The culprit can be the d= value in the signature, as it did not match the Header From address.

The solution: Get rid of the second DKIM signature

A sender creates the DKIM by “signing” the email with a digital signature. This “signature” is located in the message’s header. The sending mail transfer agent (MTA) generates the signature by using an algorithm applied to the content of the signed fields. This algorithm creates a unique string of characters or a “hash value.”

When the MTA generates the signature, the listed domain stores the public key used to generate it. After receiving the email, the recipient MTA can verify the DKIM signature by recovering the signer’s public key through DNS. The recipient MTA then uses that key to decrypt the hash value in the email’s header and simultaneously recalculate the hash value for the mail message received. If these two keys match, then the email has not been altered, giving users some security knowing that the email did originate from the listed domain and that nothing has modified it since it was sent.

When sending large numbers of marketing messages per day, it’s inevitable that some small percentage will fail DMARC. Some of these messages fail because forwarders break their DKIM signatures and thus fail DMARC at their final destination.

Even though failure percentage may be low (0.1% or below), if you’re sending millions or tens of millions of messages per day, that amounts to thousands of failures. Wading through that noise is extremely challenging and time-consuming.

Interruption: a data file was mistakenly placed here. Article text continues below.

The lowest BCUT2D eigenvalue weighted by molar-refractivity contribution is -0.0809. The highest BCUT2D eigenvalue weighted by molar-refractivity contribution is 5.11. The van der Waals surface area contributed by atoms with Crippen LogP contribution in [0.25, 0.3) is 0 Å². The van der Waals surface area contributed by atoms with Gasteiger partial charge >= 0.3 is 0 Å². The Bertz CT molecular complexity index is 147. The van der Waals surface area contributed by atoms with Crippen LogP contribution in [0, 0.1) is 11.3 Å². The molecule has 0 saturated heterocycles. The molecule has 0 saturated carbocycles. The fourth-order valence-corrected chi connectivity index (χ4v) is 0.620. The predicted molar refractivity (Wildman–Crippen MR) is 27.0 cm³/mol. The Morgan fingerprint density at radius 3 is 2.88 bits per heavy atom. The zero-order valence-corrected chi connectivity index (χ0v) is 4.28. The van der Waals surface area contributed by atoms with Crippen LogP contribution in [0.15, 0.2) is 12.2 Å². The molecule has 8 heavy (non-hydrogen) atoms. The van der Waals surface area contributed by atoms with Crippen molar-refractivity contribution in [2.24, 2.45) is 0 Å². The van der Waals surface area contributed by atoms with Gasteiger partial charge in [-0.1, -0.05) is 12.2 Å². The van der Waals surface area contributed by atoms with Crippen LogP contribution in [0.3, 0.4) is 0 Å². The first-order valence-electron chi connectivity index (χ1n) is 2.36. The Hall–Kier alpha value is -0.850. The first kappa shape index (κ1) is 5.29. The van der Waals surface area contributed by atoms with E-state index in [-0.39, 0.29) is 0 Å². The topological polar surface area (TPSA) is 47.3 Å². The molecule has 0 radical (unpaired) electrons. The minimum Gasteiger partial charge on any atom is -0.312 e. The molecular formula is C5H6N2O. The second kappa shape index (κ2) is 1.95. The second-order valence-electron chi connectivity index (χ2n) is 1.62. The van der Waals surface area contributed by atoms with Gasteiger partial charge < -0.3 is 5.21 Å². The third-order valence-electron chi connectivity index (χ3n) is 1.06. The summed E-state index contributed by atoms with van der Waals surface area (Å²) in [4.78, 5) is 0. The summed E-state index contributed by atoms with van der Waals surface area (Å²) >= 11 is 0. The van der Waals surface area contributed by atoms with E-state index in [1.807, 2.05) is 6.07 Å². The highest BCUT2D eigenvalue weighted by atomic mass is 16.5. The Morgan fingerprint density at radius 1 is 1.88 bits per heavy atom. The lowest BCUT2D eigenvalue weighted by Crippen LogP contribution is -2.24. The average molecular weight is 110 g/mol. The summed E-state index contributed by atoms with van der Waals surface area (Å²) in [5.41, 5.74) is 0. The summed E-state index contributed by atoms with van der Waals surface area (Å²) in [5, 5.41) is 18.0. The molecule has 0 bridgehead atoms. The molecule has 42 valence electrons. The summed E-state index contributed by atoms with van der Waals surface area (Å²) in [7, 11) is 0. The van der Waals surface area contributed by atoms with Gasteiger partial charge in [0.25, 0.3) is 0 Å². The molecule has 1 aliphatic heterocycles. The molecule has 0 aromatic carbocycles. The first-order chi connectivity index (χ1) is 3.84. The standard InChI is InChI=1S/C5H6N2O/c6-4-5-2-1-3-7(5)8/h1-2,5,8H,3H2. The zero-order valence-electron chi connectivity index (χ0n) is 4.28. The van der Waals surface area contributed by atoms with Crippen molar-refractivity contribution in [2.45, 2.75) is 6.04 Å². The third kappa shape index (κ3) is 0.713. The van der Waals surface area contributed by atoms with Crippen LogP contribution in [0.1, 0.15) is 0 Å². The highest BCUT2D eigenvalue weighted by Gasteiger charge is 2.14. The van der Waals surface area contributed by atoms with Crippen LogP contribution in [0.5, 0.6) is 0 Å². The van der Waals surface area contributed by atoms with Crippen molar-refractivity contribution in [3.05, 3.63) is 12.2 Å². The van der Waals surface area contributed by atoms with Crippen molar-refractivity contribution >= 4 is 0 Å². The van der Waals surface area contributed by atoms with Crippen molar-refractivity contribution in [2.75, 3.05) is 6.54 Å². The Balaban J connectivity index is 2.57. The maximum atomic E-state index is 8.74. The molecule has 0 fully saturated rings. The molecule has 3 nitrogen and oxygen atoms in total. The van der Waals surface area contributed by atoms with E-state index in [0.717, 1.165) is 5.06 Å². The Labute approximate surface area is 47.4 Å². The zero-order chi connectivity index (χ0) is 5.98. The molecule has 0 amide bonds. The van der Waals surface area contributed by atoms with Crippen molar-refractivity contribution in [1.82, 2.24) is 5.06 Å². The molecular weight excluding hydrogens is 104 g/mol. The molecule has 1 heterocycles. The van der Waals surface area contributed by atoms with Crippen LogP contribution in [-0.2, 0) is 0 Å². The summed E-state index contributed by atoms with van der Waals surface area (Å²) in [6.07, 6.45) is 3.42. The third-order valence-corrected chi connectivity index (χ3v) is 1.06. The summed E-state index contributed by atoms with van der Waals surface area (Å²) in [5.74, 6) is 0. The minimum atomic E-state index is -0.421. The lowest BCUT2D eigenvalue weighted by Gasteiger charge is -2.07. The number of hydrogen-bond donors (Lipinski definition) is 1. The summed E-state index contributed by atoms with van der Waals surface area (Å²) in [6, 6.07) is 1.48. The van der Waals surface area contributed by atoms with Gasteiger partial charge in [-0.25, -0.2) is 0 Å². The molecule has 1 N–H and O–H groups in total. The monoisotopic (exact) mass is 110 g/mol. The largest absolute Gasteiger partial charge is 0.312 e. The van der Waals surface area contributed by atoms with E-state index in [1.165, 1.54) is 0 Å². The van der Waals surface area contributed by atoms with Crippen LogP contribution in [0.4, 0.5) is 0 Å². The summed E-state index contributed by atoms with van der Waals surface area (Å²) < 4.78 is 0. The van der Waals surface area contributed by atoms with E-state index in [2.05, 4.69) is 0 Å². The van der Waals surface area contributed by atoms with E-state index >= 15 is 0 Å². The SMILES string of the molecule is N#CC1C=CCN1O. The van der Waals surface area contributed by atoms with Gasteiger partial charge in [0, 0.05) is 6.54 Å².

Does DKIM Filter Email?

No, it doesn’t. However, the information it provides does help filters that the receiving domain sets up. For instance, if the email is from a trusted domain and can successfully be verified through DKIM, the email may have its spam score reduced. If the email’s DKIM signature cannot be verified (because the email was faked or for another reason), the email might be marked as spam and either be quarantined or have a spam tag added to the subject line (to warn recipients that the email is suspicious).

As a domain owner, it’s important to understand that you don’t control what’s included in the DMARC failure report — that’s up to the receiver. And if the report is a false positive (an email that failed DMARC but shouldn’t have) that can mean ‘real’ information may be included in the failure report. That makes the failure report an easy way to leak confidential corporate or customer information.